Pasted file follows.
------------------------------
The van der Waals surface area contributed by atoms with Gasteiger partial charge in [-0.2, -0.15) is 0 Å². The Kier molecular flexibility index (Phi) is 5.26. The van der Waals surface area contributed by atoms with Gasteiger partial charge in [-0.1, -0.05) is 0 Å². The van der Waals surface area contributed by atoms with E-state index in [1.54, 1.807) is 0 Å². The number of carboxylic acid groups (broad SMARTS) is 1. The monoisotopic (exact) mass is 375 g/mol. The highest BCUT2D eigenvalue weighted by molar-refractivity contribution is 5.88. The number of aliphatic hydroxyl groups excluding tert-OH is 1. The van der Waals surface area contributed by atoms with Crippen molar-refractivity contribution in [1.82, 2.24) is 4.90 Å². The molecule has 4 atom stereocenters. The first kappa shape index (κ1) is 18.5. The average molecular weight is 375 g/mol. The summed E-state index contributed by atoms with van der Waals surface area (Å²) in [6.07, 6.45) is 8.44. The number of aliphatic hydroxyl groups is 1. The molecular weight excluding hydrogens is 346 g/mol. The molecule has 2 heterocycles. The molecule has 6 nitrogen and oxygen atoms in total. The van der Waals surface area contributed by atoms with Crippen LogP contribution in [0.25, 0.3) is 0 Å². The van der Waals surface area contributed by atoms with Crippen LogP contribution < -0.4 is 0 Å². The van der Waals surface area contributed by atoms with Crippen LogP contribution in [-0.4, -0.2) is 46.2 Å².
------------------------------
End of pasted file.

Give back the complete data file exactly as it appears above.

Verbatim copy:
The van der Waals surface area contributed by atoms with Gasteiger partial charge in [-0.2, -0.15) is 0 Å². The Kier molecular flexibility index (Phi) is 5.26. The van der Waals surface area contributed by atoms with Gasteiger partial charge in [-0.1, -0.05) is 0 Å². The van der Waals surface area contributed by atoms with E-state index in [1.54, 1.807) is 0 Å². The number of carboxylic acid groups (broad SMARTS) is 1. The monoisotopic (exact) mass is 375 g/mol. The highest BCUT2D eigenvalue weighted by molar-refractivity contribution is 5.88. The number of aliphatic hydroxyl groups excluding tert-OH is 1. The van der Waals surface area contributed by atoms with Crippen molar-refractivity contribution in [1.82, 2.24) is 4.90 Å². The molecule has 4 atom stereocenters. The first kappa shape index (κ1) is 18.5. The average molecular weight is 375 g/mol. The summed E-state index contributed by atoms with van der Waals surface area (Å²) in [6.07, 6.45) is 8.44. The number of aliphatic hydroxyl groups is 1. The molecular weight excluding hydrogens is 346 g/mol. The molecule has 2 heterocycles. The molecule has 6 nitrogen and oxygen atoms in total. The van der Waals surface area contributed by atoms with Crippen LogP contribution in [0.25, 0.3) is 0 Å². The van der Waals surface area contributed by atoms with Crippen LogP contribution < -0.4 is 0 Å². The van der Waals surface area contributed by atoms with Crippen LogP contribution in [-0.4, -0.2) is 46.2 Å².